Plaintiffs also contend they were adversely impacted by the process of selecting from the ten highest candidates. There is evidence that no expressly defined criteria was applied in making these selections. While the director of ISP had to formally approve the promotions, he simply accepted the decisions of senior supervisors who made the actual decision. While Hobson criticizes the lack of criteria, especially in light of the fact that all the decisionmakers were white, neither Hobson nor plaintiffs' opposition to summary judgment point to any statistical information regarding the rate at which whites and blacks were selected once they reached the 10-person eligibility list. Absent any such supporting evidence, there is an insufficient basis for concluding that the last step of the selection process was a source of discrimination. Plaintiffs' claims will be limited to a claim that defendants intentionally discriminated *460 against them through use of the qualifying examinations.[12]

Plaintiffs point to additional evidence which, considered along with the evidence of adverse impact, would be sufficient for the trier of fact to draw the inference that at least some of the defendants intentionally discriminated against blacks. Each year defendants received an affirmative action report drafted by ISP's affirmative action officer. These reports indicated that blacks were being promoted to supervisory positions at a lower rate than whites and that the qualifying examinations were a likely cause of this discrepancy.[13] There is also evidence that members of the Merit Board believed the tests were discriminatory. Nevertheless, the Merit Board continued to use the tests and never requested that McCann provide information as to whether the tests were validly related to job performance.[14] A trier of fact could infer from this evidence and the adverse impact evidence that defendants continued to use the tests as a means of intentionally discriminating against blacks. That is not a necessary inference to draw, but it is a possible and reasonable one and therefore is a sufficient basis for finding there to be a disputed factual issue as to defendants' discriminatory intent.[15]

The ISP defendants also argue that, to the extent sufficient evidence of discriminatory intent is presented, it cannot be attributed to them. In the pretrial order, plaintiffs agreed that it was an uncontested fact that the Merit Board "was responsible for the written examination portion of the promotion process." In support of their motion for summary judgment, defendants filed their statement of facts as to which there is no genuine issue of material fact. See N.D.Ill. Local Rules 12(m), 12(n). In their response to this statement, plaintiffs agreed that "The Merit Board has the exclusive responsibility for selecting, administering and evaluating the written examination." (Emphasis added.) Given this undisputed fact, it cannot be inferred from the discriminatory impact of the test that the ISP defendants had a discriminatory intent. That inference can only be drawn as to the members of the Merit Board. Since there is no other sufficient evidence of the ISP defendants' discriminatory intent, the claims against those defendants will be dismissed.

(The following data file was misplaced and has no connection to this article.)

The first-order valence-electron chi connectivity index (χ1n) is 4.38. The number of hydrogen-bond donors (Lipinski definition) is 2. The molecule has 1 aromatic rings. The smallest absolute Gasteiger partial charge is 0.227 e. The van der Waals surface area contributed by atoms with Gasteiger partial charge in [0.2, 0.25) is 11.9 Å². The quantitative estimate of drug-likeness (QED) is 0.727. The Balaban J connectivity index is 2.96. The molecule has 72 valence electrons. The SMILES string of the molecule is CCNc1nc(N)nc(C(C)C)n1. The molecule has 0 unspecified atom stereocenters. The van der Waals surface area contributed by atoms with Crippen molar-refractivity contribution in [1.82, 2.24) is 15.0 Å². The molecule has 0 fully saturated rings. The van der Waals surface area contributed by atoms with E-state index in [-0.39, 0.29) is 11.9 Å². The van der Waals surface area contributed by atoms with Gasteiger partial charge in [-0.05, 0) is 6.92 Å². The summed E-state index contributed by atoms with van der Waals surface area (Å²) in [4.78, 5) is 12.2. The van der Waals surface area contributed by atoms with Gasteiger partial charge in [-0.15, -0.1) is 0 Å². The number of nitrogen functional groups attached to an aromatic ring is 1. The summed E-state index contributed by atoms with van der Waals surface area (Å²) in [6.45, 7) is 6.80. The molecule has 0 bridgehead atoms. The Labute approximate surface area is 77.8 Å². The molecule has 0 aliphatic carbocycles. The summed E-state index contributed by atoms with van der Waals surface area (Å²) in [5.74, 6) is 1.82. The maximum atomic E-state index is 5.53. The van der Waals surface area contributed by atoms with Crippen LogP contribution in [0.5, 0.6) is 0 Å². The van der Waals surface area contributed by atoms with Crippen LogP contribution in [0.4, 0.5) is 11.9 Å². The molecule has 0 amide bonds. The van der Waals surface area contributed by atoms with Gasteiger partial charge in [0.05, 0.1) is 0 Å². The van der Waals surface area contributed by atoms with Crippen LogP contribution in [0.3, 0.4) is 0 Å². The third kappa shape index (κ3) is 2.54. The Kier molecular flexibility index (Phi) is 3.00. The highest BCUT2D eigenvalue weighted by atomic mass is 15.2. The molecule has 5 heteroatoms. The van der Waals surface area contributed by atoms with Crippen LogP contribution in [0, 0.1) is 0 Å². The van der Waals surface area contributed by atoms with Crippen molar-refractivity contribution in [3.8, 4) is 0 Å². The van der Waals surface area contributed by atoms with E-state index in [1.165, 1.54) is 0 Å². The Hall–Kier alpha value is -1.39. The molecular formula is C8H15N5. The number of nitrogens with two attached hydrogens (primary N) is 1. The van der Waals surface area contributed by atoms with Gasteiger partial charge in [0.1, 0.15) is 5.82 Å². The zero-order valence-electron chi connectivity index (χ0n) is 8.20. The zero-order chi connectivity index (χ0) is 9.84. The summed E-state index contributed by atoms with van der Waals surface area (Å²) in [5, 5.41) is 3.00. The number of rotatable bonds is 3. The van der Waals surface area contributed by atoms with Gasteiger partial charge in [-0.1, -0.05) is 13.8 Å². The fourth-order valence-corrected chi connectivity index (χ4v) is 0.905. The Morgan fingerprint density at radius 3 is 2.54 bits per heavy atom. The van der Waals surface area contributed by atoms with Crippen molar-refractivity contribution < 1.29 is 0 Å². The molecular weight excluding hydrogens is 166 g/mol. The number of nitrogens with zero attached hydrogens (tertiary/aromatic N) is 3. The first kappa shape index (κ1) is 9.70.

(1) Plaintiffs' motion to bar expert witness and for sanctions is granted in part and denied in part. Defendants' expert *461 witness will not be barred from testifying. Defendants shall pay plaintiffs $1,435.00 as sanctions, which represents plaintiffs duplicative expenses incurred as a result of defendants' inadvertent discovery omissions. Each party shall bear its own fees and costs related to this motion.

(2) Defendants' motion for summary judgment is granted in part and denied in part. The claims as to promotion from special agent sergeant to special agent master sergeant are dismissed, including the claim of named plaintiff William Haley. Defendants Jeremy Margolis, William O'Sullivan, Ronald Grimming, Gene Marlin, Ernest Neuman, David Williams, and Lawrence Scheufele are dismissed from this case.


[1] The defendants who are not members of the Merit Board will be referred to as the ISP defendants.

[2] Since Margolis is no longer ISP's Director, he can no longer be considered as being sued in his official capacity. It is, however, unnecessary to substitute in the current Director since the state is already in this case in that the other defendants are sued in their official capacities.